“Everywhere I go, I’m asked, ‘What are you all going to do about the violence going on with Chicago youth?’ It’s through efforts like this that we’ll get our children off the streets,” said Common, whose mother, Mahalia Hines, a longtime CPS educator and Board of Education appointee, sat in the front row.

Johnson noted that he and Common differ from many of today’s teens because they were raised by two parents, but he said he identifies with them in growing up poor.

His father, Earvin Sr., was a General Motors assembly worker, along with other jobs; his mother, Christine, a school custodian. He had six siblings.

“There were times I hated playing basketball because I’d get home late and there’d only be one piece of cornbread left. Oftentimes, we’d have peanut butter but no jelly, Kool-Aid, but no sugar,” Johnson said.

A standout in high school and college, he was drafted by the Lakers in 1979, winning his first NBA championship, with four more to follow in the 80s.

He played with the Lakers until 1991 — when he stunned the world with the announcement that he had contracted HIV. He came back and played two more times before a third and final retirement at 36.

Since then, he has become an advocate for HIV/AIDS prevention and safe sex. His Magic Johnson Foundation operating HIV/AIDS Awareness & Prevention Programs, Community Empowerment Centers and the Taylor Michaels Scholarship Program.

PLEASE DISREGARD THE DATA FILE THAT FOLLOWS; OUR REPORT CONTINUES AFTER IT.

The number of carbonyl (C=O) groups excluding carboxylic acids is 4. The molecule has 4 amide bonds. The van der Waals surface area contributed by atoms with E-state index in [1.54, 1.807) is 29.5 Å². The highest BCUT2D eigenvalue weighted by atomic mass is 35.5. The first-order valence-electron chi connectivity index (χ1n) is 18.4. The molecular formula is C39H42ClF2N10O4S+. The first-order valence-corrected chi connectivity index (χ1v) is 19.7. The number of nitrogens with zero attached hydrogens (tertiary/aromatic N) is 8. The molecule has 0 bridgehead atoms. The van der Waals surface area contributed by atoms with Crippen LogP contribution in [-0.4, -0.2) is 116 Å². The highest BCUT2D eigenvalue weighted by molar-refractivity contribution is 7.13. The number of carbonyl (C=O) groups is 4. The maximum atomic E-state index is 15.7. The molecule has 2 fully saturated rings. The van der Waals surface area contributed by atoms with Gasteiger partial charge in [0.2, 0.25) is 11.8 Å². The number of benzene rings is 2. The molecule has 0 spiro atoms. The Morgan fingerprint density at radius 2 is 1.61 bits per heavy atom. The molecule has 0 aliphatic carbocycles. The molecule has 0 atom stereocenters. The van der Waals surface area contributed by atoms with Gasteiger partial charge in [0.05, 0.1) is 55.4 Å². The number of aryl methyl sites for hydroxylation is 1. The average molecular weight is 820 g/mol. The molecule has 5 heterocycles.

He also has become one of the world’s best-known, successful entrepreneurs, with myriad business interests focused primarily on ethnically diverse and underserved urban communities through alliances, investments and endrosements.

“I was all about basketball until I was 16 years old and met two black businessmen in Lansing, Mich. Everybody used to tell me they owned buildings and car dealerships, and I said, ‘What? We can do that?’ ” Johnson said.

“The day I met them, I changed my whole thought process. I just didn’t want to play basketball. I wanted to also be a businessman one day.”

Johnson’s business interests today include Best Buy, Starbucks, 24 Hour Fitness, MJ Theatres and T.G.I.F. restaurants; as well as Canyon Johnson, a $1 billion dollar real estate fund; Yucaipa Johnson, a $500 million dollar private equity fund; ASPIRE, a new black TV network; SodexoMAGIC and Magic Airport Holdings; Inner City Broadcasting Corp.; Detroit Venture Partners, and Vibe Holdings, which houses the Vibe, Uptown and Soul Train brands.

He was part owner of the Lakers for several years, and among a group of investors that purchased the Los Angeles Dodgers last year.

With EdisonLearning, he operates 17 Magic Johnson Bridgescape Academies in six states, with 10 planned for Chicago.

“I know I’m blessed, and I know what my purpose in life is, and that’s to the black and brown communities across this country,” Johnson said.

“When I met those two guys, they mentored me. It’s why I’m a businessman today. I owe it all to them. If those guys could do that for me, think what we can do for some of these young people today. That’s what ‘Friends of Magic’ is about.”

mihejirika@suntimes.com

Twitter: @Maudlynei